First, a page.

Just for today, perhaps we can take a lesson from the miniatures.
In the meantime, I will be working on my webinar. :)
You may be thinking I have stretched a bit to find a way to use Matthew Mcconaughey as the topic for this week's blog. Perhaps it is a bit self-indulgent, but, as I listened to a recent interview with him, I found myself nodding my head to several things he said that mesh with my life and learning beliefs. If you are wondering if next week's blog might be about connections to Brad Pitt, you will just have to wait and see.
Here are my thoughts from Matthew's interview:
1. Differentiation is not only good for student learning, but it also helps adults:
Mcconaughey told the story of getting his role as Wooderson in "Dazed and Confused". It was Matthew's first major role in a movie, and Richard Linklater, director, gave each actor an assignment. He handed each one of them a mix tape containing music he felt each individual character would listen to. Every tape was different, as each character had different musical tastes. The assignment was to listen to the music for the next few days to get into the character. How cool! I thought. What a great way to differentiate the needs of each actor in getting to know his/her character. I couldn't help but think that this would be such an amazing assignment for high school students---when reading classic literature, each student must choose a character and create a tape (did I just date myself, totally?) of three songs that character might listen to, along with justification for each one, complete with references.
2. Get ready to make every day a great day:
Matthew told another story of his dad, who apparently was quite the dreamer. Despite times of being down on his luck, his dad would leave the house every morning, telling his sons, "Boys, today, I'm gonna hit a lick", in reference to making a really big sale. Matthew said that his dad's outlook has stuck with him and he holds a pretty firm belief that we shouldn't do what we don't believe in or love. Whatever your line of work...I know about some of the jobs in education as that has been my experiences in life...it's hard work but it is hopefully something you love. One of my dear friends and colleagues is 74 years old and still more passionate about teaching and learning than some young folks I know. Passion, I believe, is the stuff that gets us up in the morning and ready to go for the next day! It also gets us through the rough patches in life.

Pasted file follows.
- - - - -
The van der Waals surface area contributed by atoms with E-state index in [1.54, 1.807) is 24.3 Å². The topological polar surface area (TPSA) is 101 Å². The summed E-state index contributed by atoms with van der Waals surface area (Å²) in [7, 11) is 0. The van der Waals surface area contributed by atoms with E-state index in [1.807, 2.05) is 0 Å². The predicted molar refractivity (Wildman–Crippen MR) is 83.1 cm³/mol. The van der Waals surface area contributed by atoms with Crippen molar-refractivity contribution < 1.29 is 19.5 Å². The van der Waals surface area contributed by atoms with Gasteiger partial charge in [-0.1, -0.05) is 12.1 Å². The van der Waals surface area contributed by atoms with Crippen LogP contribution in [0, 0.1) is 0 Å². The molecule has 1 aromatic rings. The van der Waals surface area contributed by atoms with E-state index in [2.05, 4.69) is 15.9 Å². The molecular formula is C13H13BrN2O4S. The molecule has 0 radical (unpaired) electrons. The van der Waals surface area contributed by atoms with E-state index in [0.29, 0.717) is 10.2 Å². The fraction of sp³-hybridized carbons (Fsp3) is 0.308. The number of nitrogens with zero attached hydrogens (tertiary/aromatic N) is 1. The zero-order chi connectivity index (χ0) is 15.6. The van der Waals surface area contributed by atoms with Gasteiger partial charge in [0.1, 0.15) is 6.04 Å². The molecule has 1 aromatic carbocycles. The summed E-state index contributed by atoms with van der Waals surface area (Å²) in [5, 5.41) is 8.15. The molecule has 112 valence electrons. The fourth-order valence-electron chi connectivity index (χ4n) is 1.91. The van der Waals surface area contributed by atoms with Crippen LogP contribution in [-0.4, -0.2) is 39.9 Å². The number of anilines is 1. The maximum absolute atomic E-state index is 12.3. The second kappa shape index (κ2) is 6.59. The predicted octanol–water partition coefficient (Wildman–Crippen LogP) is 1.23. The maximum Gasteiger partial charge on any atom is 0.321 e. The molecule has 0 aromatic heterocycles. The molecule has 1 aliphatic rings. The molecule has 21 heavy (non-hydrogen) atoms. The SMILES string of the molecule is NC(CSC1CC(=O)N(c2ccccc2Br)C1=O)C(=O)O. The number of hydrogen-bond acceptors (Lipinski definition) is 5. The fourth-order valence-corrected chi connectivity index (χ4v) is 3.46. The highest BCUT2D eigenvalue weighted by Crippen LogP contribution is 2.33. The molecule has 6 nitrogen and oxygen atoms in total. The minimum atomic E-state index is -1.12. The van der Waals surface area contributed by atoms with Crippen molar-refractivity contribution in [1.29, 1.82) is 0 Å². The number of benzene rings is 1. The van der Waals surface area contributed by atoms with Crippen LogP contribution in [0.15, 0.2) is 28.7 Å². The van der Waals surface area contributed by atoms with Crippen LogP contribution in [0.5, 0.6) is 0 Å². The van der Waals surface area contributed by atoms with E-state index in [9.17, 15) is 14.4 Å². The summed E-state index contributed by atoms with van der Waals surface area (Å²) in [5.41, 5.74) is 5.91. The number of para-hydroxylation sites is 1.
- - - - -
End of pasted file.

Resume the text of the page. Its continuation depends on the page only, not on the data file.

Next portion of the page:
I love this quote:
If you have to support yourself, you had bloody well better find some way that is going to be interesting. - Katherine Hepburn
3. Know and respect laws, rules, and policies before attempting to change them:
Matthew Mcconaughey grew up in Uvalde, Texas (maybe his Texas roots have something to do with why I love him). He talks about some of his family members fondly, calling them "outlaws". He said, "They all taught me you have to learn and follow the rules so you might be able to break them later on." I loved that. I have a firm belief in learning about the laws, rules, and policies that affect me in my life---personally and professionally. I recently taught an Educational Leadership course on School Law and Policy. One of the main take-aways of the course, in my humble opinion, was that you aren't going to be given a handbook with every answer to every problem, but you can learn the basics of what is expected, first, then be prepared to make decisions with those as your foundation. I remember, as a principal, feeling quite conflicted at times about district policy or state law and how they seemed to be in direct opposition to the right thing to do for kids. I am always so very hopeful that people who are in charge of making difficult decisions and changing policy and law in education are folks who have direct experience in the classroom and have the best interest of public school children at heart.